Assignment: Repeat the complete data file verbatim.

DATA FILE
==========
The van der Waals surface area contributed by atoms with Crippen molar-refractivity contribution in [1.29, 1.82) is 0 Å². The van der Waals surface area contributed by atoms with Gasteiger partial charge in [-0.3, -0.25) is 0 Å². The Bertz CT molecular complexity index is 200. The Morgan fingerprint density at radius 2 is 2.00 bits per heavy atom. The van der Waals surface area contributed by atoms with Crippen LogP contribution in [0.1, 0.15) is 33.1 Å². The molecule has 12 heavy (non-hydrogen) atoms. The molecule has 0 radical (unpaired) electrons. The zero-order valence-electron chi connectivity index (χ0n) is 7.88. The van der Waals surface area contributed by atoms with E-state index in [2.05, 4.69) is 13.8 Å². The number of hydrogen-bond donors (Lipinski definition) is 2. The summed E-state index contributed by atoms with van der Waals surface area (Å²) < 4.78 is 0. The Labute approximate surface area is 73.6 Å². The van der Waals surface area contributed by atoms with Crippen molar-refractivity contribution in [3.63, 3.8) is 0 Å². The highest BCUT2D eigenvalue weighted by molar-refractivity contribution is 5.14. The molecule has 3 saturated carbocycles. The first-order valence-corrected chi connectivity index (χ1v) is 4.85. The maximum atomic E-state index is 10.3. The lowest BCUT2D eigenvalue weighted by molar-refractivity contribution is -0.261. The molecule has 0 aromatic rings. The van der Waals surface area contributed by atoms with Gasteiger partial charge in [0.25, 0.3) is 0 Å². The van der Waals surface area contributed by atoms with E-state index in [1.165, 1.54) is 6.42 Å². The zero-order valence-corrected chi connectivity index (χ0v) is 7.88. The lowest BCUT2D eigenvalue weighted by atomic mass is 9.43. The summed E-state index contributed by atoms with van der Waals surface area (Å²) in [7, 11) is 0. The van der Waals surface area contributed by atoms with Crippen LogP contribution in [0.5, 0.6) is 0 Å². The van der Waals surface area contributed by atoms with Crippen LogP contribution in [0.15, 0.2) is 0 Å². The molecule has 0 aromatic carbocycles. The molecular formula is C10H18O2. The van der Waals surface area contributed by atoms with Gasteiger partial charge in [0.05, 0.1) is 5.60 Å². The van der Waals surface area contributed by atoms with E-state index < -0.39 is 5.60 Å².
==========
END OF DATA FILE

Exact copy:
The van der Waals surface area contributed by atoms with Crippen molar-refractivity contribution in [1.29, 1.82) is 0 Å². The van der Waals surface area contributed by atoms with Gasteiger partial charge in [-0.3, -0.25) is 0 Å². The Bertz CT molecular complexity index is 200. The Morgan fingerprint density at radius 2 is 2.00 bits per heavy atom. The van der Waals surface area contributed by atoms with Crippen LogP contribution in [0.1, 0.15) is 33.1 Å². The molecule has 12 heavy (non-hydrogen) atoms. The molecule has 0 radical (unpaired) electrons. The zero-order valence-electron chi connectivity index (χ0n) is 7.88. The van der Waals surface area contributed by atoms with E-state index in [2.05, 4.69) is 13.8 Å². The number of hydrogen-bond donors (Lipinski definition) is 2. The summed E-state index contributed by atoms with van der Waals surface area (Å²) < 4.78 is 0. The Labute approximate surface area is 73.6 Å². The van der Waals surface area contributed by atoms with Crippen molar-refractivity contribution in [3.63, 3.8) is 0 Å². The highest BCUT2D eigenvalue weighted by molar-refractivity contribution is 5.14. The molecule has 3 saturated carbocycles. The first-order valence-corrected chi connectivity index (χ1v) is 4.85. The maximum atomic E-state index is 10.3. The lowest BCUT2D eigenvalue weighted by molar-refractivity contribution is -0.261. The molecule has 0 aromatic rings. The van der Waals surface area contributed by atoms with Gasteiger partial charge in [0.25, 0.3) is 0 Å². The van der Waals surface area contributed by atoms with E-state index in [1.165, 1.54) is 6.42 Å². The zero-order valence-corrected chi connectivity index (χ0v) is 7.88. The lowest BCUT2D eigenvalue weighted by atomic mass is 9.43. The summed E-state index contributed by atoms with van der Waals surface area (Å²) in [7, 11) is 0. The van der Waals surface area contributed by atoms with Crippen LogP contribution in [0.5, 0.6) is 0 Å². The van der Waals surface area contributed by atoms with Crippen LogP contribution in [0.15, 0.2) is 0 Å². The molecule has 0 aromatic carbocycles. The molecular formula is C10H18O2. The van der Waals surface area contributed by atoms with Gasteiger partial charge in [0.05, 0.1) is 5.60 Å². The van der Waals surface area contributed by atoms with E-state index < -0.39 is 5.60 Å².